Periodic inspections of your property are just as important for landlords as the inventory check at the start of the tenancy. Done properly, a periodic property inspection or mid-term inspection, will help you to keep track of the state and condition of the property and allow you to have any issues put right before they become a bigger problem. 

Why carry out a periodic property inspection?

Periodic inspections help to give you early warning of any potential problems. Many repair issues can be fixed quickly, simply and cheaply if they are caught at an early stage. Knowing that a periodic inspection is due should ensure that responsible tenants attend to any issues which are their responsibility as soon as possible, rather than leaving them until the end of their tenancy. 

Not all tenants treat rental properties well and, again, a periodic inspection will give the landlord and/or their agent early notice of potential problems. Carrying out regular inspections helps landlords discharge their statutory duties relating to the state and safety of the property.

It is usual to carry out inspections at least annually. Some landlords may wish to carry out an inspection fairly close to the beginning of a tenancy for a new and untested tenant, and once a relationship has been built up with a long term tenant, inspections may take place at longer intervals. 

What should I look out for when I inspect a property?

The most obvious thing to look out for is any repair and maintenance issues. You would hope that tenants would report these, but in some cases, they either fail to notice until something has become a bigger problem or they leave it until later than would be ideal to let the landlord or letting agent know. With issues such as damp and mould, it is best to address the root cause as soon as possible before significant damage is done. It is invariably cheaper and less disruptive to fix issues of this type as soon as they arise. 

Looking at the state and repair of the property in a little more detail, it is sensible to check for any leaks in the water and drainage systems. Even a small leak can cause huge amounts of damage if it is not put right quickly. Drainage, in particular, can create insidious issues with the permeation of foul water into the fabric of the property or, worse still, neighbouring properties.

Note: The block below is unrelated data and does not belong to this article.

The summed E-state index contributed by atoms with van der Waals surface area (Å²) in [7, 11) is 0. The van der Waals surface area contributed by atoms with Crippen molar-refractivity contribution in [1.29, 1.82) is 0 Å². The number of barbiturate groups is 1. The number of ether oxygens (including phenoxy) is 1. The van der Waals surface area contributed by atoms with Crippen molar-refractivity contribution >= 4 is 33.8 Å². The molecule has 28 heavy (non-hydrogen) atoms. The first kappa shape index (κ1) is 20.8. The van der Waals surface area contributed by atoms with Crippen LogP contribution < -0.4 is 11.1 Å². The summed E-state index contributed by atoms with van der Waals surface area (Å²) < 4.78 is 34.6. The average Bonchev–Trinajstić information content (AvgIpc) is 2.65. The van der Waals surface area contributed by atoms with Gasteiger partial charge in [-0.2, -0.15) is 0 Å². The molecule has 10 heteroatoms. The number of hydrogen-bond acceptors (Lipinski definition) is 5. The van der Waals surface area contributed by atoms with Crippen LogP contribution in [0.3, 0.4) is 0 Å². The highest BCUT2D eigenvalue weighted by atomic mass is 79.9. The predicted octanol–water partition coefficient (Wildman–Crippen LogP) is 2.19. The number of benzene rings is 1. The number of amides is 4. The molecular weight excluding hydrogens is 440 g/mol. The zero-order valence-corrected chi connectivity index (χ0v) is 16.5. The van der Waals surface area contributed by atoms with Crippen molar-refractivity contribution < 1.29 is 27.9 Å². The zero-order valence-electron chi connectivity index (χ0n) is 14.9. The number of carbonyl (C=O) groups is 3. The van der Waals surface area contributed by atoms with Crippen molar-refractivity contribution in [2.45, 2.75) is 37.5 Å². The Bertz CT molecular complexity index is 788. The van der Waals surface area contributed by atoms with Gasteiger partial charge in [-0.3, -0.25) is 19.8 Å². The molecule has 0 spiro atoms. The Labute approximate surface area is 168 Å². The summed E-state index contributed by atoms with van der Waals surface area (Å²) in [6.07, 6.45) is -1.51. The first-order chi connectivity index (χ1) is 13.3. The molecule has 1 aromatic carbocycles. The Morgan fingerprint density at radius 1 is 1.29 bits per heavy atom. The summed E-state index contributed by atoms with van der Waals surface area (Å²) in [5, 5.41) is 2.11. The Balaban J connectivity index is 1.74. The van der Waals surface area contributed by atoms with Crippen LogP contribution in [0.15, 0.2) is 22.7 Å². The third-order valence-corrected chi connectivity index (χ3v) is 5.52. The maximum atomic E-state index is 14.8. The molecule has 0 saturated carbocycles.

Landlords will want to check the general state of the property – are tenants looking after it well? This can serve to indicate whether there are likely to be problems on handover of the property at the end of the tenancy.

Similarly, check the state of the garden. Tenants are usually required to keep the garden under control and if this does not happen, rubbish can cost a great deal to remove, and may give rise to potential problems with pests. 
You should also check the state of kitchen and bathroom fittings. Are all the kitchen appliances working correctly? Is the oven kept clean? Check that smoke alarms and carbon monoxide detectors are still fitted and functioning correctly. Don’t forget to check fire safety generally – are fire exits kept clear, for example? 

Many landlords do not allow pets in their properties due to the damage that dogs and cats, in particular, can cause to carpets, doors and other fittings.

The inspection gives you the chance to check whether the tenant is adhering to any terms of the tenancy agreement concerning pets. In more extreme cases landlords may find that tenants are breaching other terms of their tenancy, for example by subletting or carrying out illegal activities. 
Once the inspection has taken place, it is vital to record your findings. If the property remains in a good condition then this should be recorded, as should any evidence of damage or deterioration.

The innovative property inspection app from InventoryBase is the ideal tool for quickly creating all the onsite records of a property inspection required by landlords and agents. You can create custom reports and obtain signatures from the tenant to record their agreement. An agreed condition report will be vital to avoid disputes at the end of the tenancy.